Romanian orthodox icon of St. Peter, who will deny his friend Jesus three times tonight.
This morning I passed by a Romanian Orthodox church in our neighborhood and noticed that the front door, usually closed, was open. So I went in. Stairs led down -- to a community gathering area, I suspected -- and up to the church, where I heard hushed voices. I went up, through another door, and into a warm sanctuary, wider than it was long, and sat down in a back pew. The walls were of wood. Painted Orthodox icons hung or stood everywhere: on the altar, on the walls, on the ceiling. There was one very precious icon of hammered gold and silver -- a Madonna and Child - with a painted or enameled face and hands but most looked relatively new. Several people holding small prayer books knelt in the pews and prayed, and over on the western side of the sanctuary, a priest in a brocade robe prayed with a woman who was, perhaps, giving a confession. His arm was around her and a purple stole lay over his shoulders and her head; as he prayed or spoke to her I could see her head nodding in assent under the stole. In the front, bustling about the altar, three elderly women, dressed in full skirts and wearing kerchiefs, prepared the sanctuary for Easter. Huge pots of blue and pink hydrangeas had already been placed in tiers around the main altar, and the women raised and rearranged several large rugs piled atop a floral carpet with a large cabbage-rose pattern on a dark green background. A stand of votive candles flickered red, gold, and green, and behind me in niches in the wall were trays of sand and thin tapers lit by worshipers. In one corner, a tiny shop, hardly bigger than a cart, sold cards, candles, rosaries. Lingering incense perfumed the air.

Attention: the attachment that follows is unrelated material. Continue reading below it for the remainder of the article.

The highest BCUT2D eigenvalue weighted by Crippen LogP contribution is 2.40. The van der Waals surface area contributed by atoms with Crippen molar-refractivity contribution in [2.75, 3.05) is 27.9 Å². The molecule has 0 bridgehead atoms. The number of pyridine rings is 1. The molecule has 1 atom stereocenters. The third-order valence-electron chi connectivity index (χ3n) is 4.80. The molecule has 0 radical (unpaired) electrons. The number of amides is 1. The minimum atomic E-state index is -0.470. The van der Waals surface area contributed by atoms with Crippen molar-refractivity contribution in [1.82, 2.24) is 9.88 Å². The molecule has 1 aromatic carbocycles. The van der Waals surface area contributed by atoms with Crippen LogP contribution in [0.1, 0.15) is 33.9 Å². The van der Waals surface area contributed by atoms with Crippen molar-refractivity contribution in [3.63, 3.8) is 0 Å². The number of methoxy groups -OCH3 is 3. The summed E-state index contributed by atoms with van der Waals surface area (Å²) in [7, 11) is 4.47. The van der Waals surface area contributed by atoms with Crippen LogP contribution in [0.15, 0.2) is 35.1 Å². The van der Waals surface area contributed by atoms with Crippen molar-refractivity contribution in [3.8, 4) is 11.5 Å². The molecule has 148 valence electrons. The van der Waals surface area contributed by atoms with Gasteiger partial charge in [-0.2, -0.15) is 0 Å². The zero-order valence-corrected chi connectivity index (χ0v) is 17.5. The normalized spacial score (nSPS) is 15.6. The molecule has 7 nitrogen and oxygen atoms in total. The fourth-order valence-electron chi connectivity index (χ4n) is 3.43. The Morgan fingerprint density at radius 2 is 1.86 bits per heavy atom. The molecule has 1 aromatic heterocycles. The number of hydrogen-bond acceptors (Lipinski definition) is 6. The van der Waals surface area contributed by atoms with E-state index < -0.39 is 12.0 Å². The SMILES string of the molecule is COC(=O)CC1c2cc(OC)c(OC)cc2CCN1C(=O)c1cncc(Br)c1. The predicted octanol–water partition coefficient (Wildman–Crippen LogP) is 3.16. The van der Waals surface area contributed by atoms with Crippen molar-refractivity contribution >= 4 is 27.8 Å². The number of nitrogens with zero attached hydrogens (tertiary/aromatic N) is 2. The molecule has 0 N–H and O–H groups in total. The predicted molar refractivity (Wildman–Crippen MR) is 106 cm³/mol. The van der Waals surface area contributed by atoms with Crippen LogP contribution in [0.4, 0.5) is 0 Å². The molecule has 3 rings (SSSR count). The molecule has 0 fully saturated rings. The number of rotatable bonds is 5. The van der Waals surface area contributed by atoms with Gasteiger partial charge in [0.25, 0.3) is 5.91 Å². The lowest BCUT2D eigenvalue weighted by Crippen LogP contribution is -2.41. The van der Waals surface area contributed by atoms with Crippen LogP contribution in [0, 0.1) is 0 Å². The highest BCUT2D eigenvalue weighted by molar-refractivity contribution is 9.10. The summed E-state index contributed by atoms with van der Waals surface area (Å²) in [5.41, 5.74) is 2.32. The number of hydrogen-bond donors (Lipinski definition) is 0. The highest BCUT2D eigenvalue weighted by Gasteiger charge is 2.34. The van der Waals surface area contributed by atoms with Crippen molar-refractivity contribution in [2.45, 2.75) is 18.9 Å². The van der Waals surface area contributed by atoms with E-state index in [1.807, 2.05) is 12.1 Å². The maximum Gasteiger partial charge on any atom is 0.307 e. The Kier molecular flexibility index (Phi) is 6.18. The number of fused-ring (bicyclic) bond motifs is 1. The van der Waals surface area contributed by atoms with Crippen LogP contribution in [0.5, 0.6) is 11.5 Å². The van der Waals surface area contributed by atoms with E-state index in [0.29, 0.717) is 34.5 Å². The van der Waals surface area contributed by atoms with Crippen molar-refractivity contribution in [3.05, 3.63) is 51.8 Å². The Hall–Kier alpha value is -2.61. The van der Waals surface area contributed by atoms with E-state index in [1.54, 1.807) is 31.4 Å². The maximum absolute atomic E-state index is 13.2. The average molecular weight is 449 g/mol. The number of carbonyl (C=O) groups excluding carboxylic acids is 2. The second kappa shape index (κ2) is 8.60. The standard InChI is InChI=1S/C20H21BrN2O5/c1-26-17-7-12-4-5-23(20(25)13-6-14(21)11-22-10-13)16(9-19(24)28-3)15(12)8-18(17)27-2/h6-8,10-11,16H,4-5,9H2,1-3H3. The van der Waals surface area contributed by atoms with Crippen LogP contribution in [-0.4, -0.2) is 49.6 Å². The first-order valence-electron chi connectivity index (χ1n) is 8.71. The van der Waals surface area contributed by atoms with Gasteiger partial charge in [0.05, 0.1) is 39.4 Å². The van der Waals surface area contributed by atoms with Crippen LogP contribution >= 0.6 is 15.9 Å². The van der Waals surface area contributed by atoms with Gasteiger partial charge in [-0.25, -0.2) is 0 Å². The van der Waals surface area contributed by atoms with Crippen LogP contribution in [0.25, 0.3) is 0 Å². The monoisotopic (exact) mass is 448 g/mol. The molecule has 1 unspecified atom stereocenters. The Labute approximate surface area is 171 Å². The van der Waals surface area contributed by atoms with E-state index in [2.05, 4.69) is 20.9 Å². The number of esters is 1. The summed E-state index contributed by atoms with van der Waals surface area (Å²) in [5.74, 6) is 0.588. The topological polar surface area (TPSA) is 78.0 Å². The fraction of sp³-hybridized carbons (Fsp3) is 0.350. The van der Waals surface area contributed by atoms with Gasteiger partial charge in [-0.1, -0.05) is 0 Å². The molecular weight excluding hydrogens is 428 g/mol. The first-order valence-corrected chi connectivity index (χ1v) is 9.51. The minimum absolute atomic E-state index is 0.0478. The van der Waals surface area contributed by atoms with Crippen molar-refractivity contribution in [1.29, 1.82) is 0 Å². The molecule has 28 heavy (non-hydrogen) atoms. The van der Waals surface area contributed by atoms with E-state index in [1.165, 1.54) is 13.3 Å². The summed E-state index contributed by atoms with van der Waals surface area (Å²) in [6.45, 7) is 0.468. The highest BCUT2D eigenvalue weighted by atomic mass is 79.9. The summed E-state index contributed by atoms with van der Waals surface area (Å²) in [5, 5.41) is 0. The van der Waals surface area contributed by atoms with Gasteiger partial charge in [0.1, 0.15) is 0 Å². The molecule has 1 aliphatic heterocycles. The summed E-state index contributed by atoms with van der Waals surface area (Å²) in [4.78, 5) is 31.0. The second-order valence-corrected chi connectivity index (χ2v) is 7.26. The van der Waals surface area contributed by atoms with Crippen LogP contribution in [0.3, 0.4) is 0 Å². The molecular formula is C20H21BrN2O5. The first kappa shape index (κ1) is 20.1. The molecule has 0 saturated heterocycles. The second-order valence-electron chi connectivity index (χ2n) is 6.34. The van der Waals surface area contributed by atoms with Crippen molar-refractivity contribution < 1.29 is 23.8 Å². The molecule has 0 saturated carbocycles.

The Byzantine and eastern European convergence was beautiful, almost intoxicating, in spite of the newness of the sanctuary - this was Canada, after all, and clearly the church of an immigrant community. The scene would have made an extraordinary black-and-white photograph. I wanted to take it -- for you -- but I did not.